If this is so, then it is likely that Homer might have “taken the description of Troy VI and the destruction of Troy VII, and, using poetic license, blurred the two into one ten-year-long war” (Lovgren). The second theory of the Trojan war is, the cause of the war may not have been the beautiful Helen of Sparta. From the layers of destruction excavated and fortifications of the city walls, it is evident that the ancient city was attacked repeatedly (Korfmann). Therefore, it is likely that the war fought for Helen took place as well. However, it is more realistic to think that this was due to Troy being a major city of trade in the ancient civilization, as it was located near the Dardanelles and the Aegean Sea (Salimbeti). As the location of the city enabled access to many resources and important bodies of water, it was a target for many neighboring kingdoms who wanted wealth and power (Korfmann). The fact that there is no evidence that Helen and Achilles existed could suggest that this abduction of Helen was a story Homer made up to put in his poem instead of the truth (Lovgren). Therefore, the Trojan war could have been fought for political reasons rather than for love.

Archeologists at the site at Troy are excavating the legendary city for clues and evidences of the Trojan War. However, this city may not be the Troy mentioned in Homer’s epic poems. According to economist Iman Wilkens, there was no Trojan War like Homer outlined in The Iliad (Wilkens, Iman Jacob. “Troy). Many inconsistencies of evidence surfaced as the topic was further researched, and could not connect Homer’s Troy and the Troy in Turkey (Wilkens, Iman Jacob. “The Trojan). Facts that show the relation between Troy and the Trojan War actually disproved that there was such war, because Achaeans built a thousand ships to attack Troy when they could have traveled faster over land (Wilkens, Iman Jacob. “The Real). Also, Agamemnon’s journey from Argos to Ithaca supposedly took a full month, when the trip should only take 24 hours in the Mediterranean setting (Wilkens, Iman Jacob. “The Trojan). These descriptions do not fit the Troy excavated in Turkey, but do fit the geographical features of the plains located near Cambridge and the Gog Magog Hills, England (Wilkens, Iman Jacob. “The Real). Bronze weapons and traces of war have been found in the area, indicating the credibility of this theory (“Trojan War – The).

The myth of the legendary city Troy and its war seems to have been proven as a fact after the discovery by Schliemann. However, this excavation revealed that Troy was perhaps located elsewhere, and this led to other mysteries about the reality of the city and the Trojan War. Discoveries are still made today at the site of Troy, as researchers work to clarify the history of Troy and the Trojan Wars.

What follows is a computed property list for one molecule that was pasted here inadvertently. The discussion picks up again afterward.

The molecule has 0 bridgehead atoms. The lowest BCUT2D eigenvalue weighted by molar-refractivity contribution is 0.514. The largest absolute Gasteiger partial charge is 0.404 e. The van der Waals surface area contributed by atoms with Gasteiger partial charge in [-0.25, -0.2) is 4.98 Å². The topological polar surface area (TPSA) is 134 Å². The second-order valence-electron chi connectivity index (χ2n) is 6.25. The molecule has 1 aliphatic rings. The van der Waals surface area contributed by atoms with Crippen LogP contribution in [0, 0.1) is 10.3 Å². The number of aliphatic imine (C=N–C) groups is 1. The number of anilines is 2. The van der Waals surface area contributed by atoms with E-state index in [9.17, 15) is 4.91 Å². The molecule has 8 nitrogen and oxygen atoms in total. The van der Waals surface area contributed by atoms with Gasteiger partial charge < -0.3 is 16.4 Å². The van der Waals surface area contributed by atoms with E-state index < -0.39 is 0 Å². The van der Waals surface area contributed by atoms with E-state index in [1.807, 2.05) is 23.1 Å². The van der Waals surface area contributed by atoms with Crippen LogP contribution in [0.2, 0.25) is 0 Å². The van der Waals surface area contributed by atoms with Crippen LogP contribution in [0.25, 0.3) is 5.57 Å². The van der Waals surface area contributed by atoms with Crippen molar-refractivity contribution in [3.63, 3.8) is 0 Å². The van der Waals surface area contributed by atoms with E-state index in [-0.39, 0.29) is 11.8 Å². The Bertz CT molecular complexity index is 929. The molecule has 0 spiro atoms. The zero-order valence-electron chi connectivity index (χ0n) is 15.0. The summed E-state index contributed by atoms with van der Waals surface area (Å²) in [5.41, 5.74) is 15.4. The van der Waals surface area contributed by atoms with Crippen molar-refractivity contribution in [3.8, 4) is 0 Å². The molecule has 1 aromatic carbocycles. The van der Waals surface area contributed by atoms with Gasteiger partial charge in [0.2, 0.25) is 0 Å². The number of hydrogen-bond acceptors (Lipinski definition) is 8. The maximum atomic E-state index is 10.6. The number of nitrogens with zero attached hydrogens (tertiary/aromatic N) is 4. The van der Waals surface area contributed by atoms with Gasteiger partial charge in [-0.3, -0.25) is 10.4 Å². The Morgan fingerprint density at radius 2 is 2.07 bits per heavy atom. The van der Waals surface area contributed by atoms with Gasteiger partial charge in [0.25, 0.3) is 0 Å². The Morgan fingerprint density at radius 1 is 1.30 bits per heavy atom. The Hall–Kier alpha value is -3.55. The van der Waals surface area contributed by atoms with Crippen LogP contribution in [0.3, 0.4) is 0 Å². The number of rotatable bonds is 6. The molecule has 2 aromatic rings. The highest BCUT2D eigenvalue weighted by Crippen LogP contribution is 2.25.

Works Cited

“CÃANAKKALE Hisarlık-Troy.” CÇANAKKALE — Hisarlık-Troy. Pointsfromturkey.com, n.d. Web. 30 Sept. 2012. .

Hirst, K. Kris. “Hisarlik (Turkey).” Archaeology.about.com. About: Archaeology. Web. 30 Sept. 2012.
.

“History of Troy.” History of Troy. TRIPOD, n.d. Web. 30 Sept. 2012. .

Korfmann, Manfred. “Was There a Trojan War?” Archaeology.com. Archaeology Institute of America, May-June 2004. Web. 30 Sept. 2012. .

Lovgren, Stefan. “Is Troy True? The Evidence Behind Movie
Myth.”News.nationalgeographic.com. National Geographic, 14 May 2004. Web. 30 Sept. 2012 .

Riorden, Elizabeth H. “Did the Trojan War Really Happen?” TROY. University of Cincinnati, n.d. Web. 30 Sept. 2012. .

Salimbeti, Andrea. “The Greek Age of Bronze – Trojan War.” The Greek Age of Bronze – Trojan War. N.p., 14 June 2012. Web. 30 Sept. 2012. .

“The Greek Age of Bronze – Trojan War.” The Greek Age of Bronze – Trojan War. N.p., n.d. Web. 30 Sept. 2012. .

ThinkQuest. “The Tale of Ancient Troy.” Troy. Oracle Foundation, n.d. Web. 30 Sept. 2012. .

ThinkQuest. “Troy.” Troy. Oracle Foundation, n.d. Web. 30 Sept. 2012. .

“Trojan War – The Real Story.” Trojan War. WWW Support Service, n.d. Web. 30 Sept. 2012. .

“Trojan War.” Trojan War. Hellenica, n.d. Web. 30 Sept. 2012. .

“TROY (Ilion).” Ancient Greece – City of Troy. Ancient Greece, n.d. Web. 30 Sept. 2012. .

Wilkens, Iman Jacob. “The Real Story – TROY – In England.” WHERE TROY ONCE STOOD. WWW Support Services, n.d. Web. 30 Sept. 2012. .

Wilkens, Iman Jacob. “The Trojan Kings of England.” Lecture. Lecture by Iman J. Wilkens to the ‘Herodoteans’ Classical Society of the University of Cambridge, U.K., Cambridge. 30 Sept. 2012. Trojan Kings. TRIPOD, 26 May 1992. Web. 30 Sept. 2012. .

Wilkens, Iman Jacob. “Troy in England.” Troy and the Trojan Wars. WWW Support Services, n.d. Web. 30 Sept. 2012. .